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‘Oh my God, what are we seeing?’: Michael leaves trail of destruction in Florida, now roars across U.S. southeast

‘Oh my God, what are we seeing?’: Michael leaves trail of destruction in Florida, now roars across U.S. southeast
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PANAMA CITY, Fla. — The most powerful hurricane on record to hit Florida’s Panhandle left wide destruction and at least two people dead and wasn’t nearly finished Thursday as it crossed Georgia, now as a tropical storm, toward the Carolinas, that are still reeling from epic flooding by Hurricane Florence.

A day after the supercharged storm crashed ashore amid white sand beaches, fishing towns and military bases, Michael was no longer a Category 4 monster packing 250 km/h winds. As the tropical storm continued to weaken it was still menacing the southeast with heavy rains, blustery winds and possible spinoff tornadoes.

Authorities said at least two people have died, a man killed by a tree falling on a Panhandle home and according to WMAZ-TV, an 11-year-old girl was also killed by a tree falling on a home in southwest Georgia. Search and rescue crews were expected to escalate efforts to reach hardest-hit areas and check for anyone trapped or injured in the storm debris.

The National Hurricane Center in Miami said early Thursday that the eye of Michael was about 144 kilometres northeast of Macon, Georgia and about 72 kilometres west of Augusta. The storm’s maximum sustained winds have decreased to 80 km/h and it was moving to the northeast at 33 km/h. The core of Michael will move across eastern Georgia into Central South Carolina on Thursday morning.

Rick Teska (L) helps a business owner rescue his dogs from the damaged business after hurricane Michael passed through the area on October 10, 2018 in Panama City, Florida. Joe Raedle/Getty Images

After daylight Thursday residents of north Florida would just be beginning to take stock of the enormity of the disaster.

Damage in Panama City near where Michael came ashore Wednesday afternoon was so extensive that broken and uprooted trees and downed power lines lay nearly everywhere. Roofs were peeled away, sent airborne, and homes were split open by fallen trees. Twisted street signs lay on the ground. Palm trees whipped wildly in the winds. More than 380,000 homes and businesses were without power at the height of the storm.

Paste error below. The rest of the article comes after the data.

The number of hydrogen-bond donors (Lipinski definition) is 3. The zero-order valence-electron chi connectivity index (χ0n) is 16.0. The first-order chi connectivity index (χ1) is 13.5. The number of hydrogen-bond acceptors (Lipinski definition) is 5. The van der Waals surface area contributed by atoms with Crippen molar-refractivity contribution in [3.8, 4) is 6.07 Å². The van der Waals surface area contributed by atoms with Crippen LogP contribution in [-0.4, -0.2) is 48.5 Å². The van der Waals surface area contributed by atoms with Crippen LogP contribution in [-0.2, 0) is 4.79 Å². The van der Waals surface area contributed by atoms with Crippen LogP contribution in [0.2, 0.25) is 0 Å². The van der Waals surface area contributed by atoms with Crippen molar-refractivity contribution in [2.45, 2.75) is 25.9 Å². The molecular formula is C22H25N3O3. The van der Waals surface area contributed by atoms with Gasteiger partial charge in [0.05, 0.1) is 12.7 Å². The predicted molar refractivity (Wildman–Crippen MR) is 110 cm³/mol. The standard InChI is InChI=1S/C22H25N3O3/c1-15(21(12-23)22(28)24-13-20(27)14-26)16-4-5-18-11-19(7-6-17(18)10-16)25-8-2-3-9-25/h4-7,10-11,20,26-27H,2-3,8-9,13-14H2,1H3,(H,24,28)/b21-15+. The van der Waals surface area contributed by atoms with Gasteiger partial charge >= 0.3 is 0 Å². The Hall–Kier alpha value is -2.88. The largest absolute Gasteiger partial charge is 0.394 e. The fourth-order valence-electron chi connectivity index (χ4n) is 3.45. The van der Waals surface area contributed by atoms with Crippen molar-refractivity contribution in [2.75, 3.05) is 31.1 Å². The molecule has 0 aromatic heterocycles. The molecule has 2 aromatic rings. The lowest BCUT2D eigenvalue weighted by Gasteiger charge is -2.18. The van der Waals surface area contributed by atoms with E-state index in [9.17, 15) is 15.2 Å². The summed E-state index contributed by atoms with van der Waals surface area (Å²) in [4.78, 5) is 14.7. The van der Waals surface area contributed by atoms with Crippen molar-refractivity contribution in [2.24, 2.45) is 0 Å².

Vance Beu, 29, was staying with his mother at her home, Spring Gate Apartments, a complex of single-story wood frame buildings where they piled up mattresses around themselves for protection. A pine tree punched a hole in their roof and his ears even popped when the barometric pressure went lower. The roar of the winds, he said, sounded like a jet engine.

“It was terrifying, honestly. There was a lot of noise. We thought the windows were going to break at any time,” Beu said.

Sally Crown rode out Michael on the Florida Panhandle thinking at first that the worst damage was the many trees downed in her yard. But after the storm passed, she emerged to check on the cafe she manages and discovered a scene of breathtaking destruction.

“It’s absolutely horrendous. Catastrophic,” Crown said. “There’s flooding. Boats on the highway. A house on the highway. Houses that have been there forever are just shattered.”

A Panhandle man was killed by a tree that toppled on a home, Gadsden County Sheriff’s Office spokeswoman Anglie Hightower said. But she added emergency crews trying to reach the home were hampered by downed trees and debris blocking roadways. The debris was a problem in many coastal communities and still hundreds of thousands of people were also left without power.

Gov. Rick Scott announced afterward that thousands of law enforcement officers, utility crews and search and rescue teams would now go into recovery mode. He said “aggressive” search and rescue efforts would get underway.

“Hurricane Michael cannot break Florida,” Scott vowed.

Michael sprang quickly from a weekend tropical depression, going from a Category 2 on Tuesday to a Category 4 by the time it came ashore. It forced more than 375,000 people up and down the Gulf Coast to evacuate as it gained strength quickly while crossing the eastern Gulf of Mexico toward north Florida. It moved so fast that people didn’t’ have much time to prepare, and emergency authorities lamented that many ignored the warnings and seemed to think they could ride it out.

A resident walks under a fallen palm tree after Hurricane Michael hit in Panama City, Florida, U.S., on Wednesday, Oct. 10, 2018. Luke Sharrett/Bloomberg

In Panama City, plywood and metal flew off the front of a Holiday Inn Express. Part of the awning fell and shattered the glass front door of the hotel, and the rest of the awning wound up on vehicles parked below it.

“Oh my God, what are we seeing?” said evacuee Rachel Franklin, her mouth hanging open.

Based on its internal barometric pressure, Michael was the third most powerful hurricane to hit the U.S. mainland, behind the unnamed Labor Day storm of 1935 and Camille in 1969. Based on wind speed, it was the fourth-strongest, behind the Labour Day storm (296 km/h), Camille and Andrew in 1992.

It also brought the dangers of a life-threatening storm surge.

In Mexico Beach, population 1,000, the storm shattered homes, leaving floating piles of lumber. The lead-grey water was so high that roofs were about all that could be seen of many homes.

A view of storm damage during Hurricane Michael October 10, 2018 in Panama City, Florida. BRENDAN SMIALOWSKI/AFP/Getty Images
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